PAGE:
Monday, May 28, 2018

SIFF 2018: Mademoiselle Paradis

Maria Theresia Paradis was a young, Viennese pianist in the late 18th-century.  For unknown reasons she went blind in childhood.  This did not stop her, though, from becoming a magnificent musician.  She was a prodigy at a time and place when there was great competition in being a musical prodigy.  In her late teens, after many years of painful eye treatments, she became the patient of doctor Franz Anton Mesmer.  Mesmer believed that all life was suffused with an invisible, vital fluid and that disease and illness were caused when this mysterious substance was blocked up.  He coined the phrase “animal magnetism” and is the source of our word “mesmerize.”  His treatments involved magnets and a special healing tub, but mostly involved gentle stroking of the patient’s head or arms or back.  This was meant to remove the alleged blockages.

After a few weeks of this unorthodox treatment Maria regained her sight.  It was Mesmer’s greatest success.  However, complications soon arose, the most important being that she could no longer play the piano.  The sight of the keys seemed to throw her off.  She sank into a deep depression.  Her parents, frightened at the news that her musical abilities were impaired - and thus her disability pension threatened - had her forcibly removed from Mesmer’s clinic.  She returned home, where she soon went completely blind but regained her amazing musical abilities.  She went on to have a highly successful career as a performer and composer, though sadly most of her works have been lost to us.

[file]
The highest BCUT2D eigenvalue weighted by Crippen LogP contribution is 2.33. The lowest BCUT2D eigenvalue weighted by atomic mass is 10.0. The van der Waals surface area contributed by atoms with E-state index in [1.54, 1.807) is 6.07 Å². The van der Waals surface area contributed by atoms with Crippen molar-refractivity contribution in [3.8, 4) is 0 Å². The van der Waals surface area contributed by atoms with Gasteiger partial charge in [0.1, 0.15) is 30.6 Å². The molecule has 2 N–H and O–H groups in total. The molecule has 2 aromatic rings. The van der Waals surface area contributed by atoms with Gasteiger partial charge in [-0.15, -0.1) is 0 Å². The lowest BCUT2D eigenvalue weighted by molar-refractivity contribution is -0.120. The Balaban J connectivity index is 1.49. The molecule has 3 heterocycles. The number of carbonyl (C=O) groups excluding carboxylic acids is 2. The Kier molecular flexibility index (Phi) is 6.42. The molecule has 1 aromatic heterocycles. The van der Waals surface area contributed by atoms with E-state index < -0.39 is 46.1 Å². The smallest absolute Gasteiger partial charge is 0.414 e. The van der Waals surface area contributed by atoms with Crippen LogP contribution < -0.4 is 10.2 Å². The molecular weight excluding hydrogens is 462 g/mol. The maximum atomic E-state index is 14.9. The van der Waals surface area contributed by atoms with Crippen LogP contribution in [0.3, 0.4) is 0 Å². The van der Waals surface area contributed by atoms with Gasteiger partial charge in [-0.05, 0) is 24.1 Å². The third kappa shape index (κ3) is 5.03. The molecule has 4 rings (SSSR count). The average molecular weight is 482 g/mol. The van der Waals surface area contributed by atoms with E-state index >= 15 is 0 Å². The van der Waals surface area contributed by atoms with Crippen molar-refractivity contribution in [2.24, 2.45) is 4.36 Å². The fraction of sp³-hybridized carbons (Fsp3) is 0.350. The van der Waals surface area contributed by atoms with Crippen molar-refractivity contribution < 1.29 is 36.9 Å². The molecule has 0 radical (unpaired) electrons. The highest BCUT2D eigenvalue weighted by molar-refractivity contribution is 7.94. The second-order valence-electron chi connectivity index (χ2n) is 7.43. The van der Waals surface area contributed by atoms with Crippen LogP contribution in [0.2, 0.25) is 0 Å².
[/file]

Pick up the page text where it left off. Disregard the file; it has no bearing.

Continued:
This is the true story behind Mademoiselle Paradis, a wretched little film from Germany directed by Barbara Albert and showing as part of SIFF 2018.  There are two main problems with this movie.

First, the simple story I told above is interlarded in this film with numerous uninteresting and overwrought sub-plots involving tangental, if not entirely irrelevant, characters.  We’re subjected to scenes of fighting and scheming among the servants in Mesmer’s clinic, a sexual assault, and an attempted abortion.  We meet a young boy with mental and physical disabilities who comes to a bad end when he gets too close to the horses one night.  This sub-plot was totally clichéd and predictable and unnecessary.  “Oh, boy,” I told myself as the adorable little imp first ran onto screen chasing the carriage containing Maria “Little Nell there ain’t gonna make it.”  Right from the start you could tell that he was only being introduced into the story to get killed off later in a cheap bid for pity.  That poor little bastard.

Second, there is no chemistry between the two lead characters in this film.  Maria Dragus plays Maria and plays her as something of a freak.  From the first repulsive shot of the film - a long close up of a heavily-made up and bewigged Maria playing the piano, her eyes rolling in head, her head lolling around on her neck, and her mouth spasmodically twitching and grimacing - we get the impression that Albert sees disability as some sort of gateway to freakishness.  She makes Maria walk awkwardly and complain about her eye treatments making pus form on her scalp.  WTF!  The girl’s just blind, Barbara, she’s not the Hunchback of Notre Dame.  Albert’s depiction of Mesmer’s clinic is no better.  The patients giggle, twitch, tremble, laugh hysterically for no reason and then begin yelling uncontrollably.  During the time at the clinic we hear an unknown woman screaming in the background - exactly the sort of Snake Pit nonsense which one had hoped was discarded decades ago.  
Devid Striesow and Maria Dragus
Devid Striesow's Mesmer is cold, aloof, and stuffy.  In other words, completely devoid of exactly the sort of charm and personal magnetism that makes a faith-healer/charlatan like Mesmer such a success in life.  The scenes of he and Maria together are flat.  They lack vitality and are free of any spark of magic between the two.  And that’s fatal for this film.  Since it was Mesmer’s personal abilities - his charisma, if you will - which healed his patients, if that’s lacking in the telling of the tale then the heart of the story is missing.

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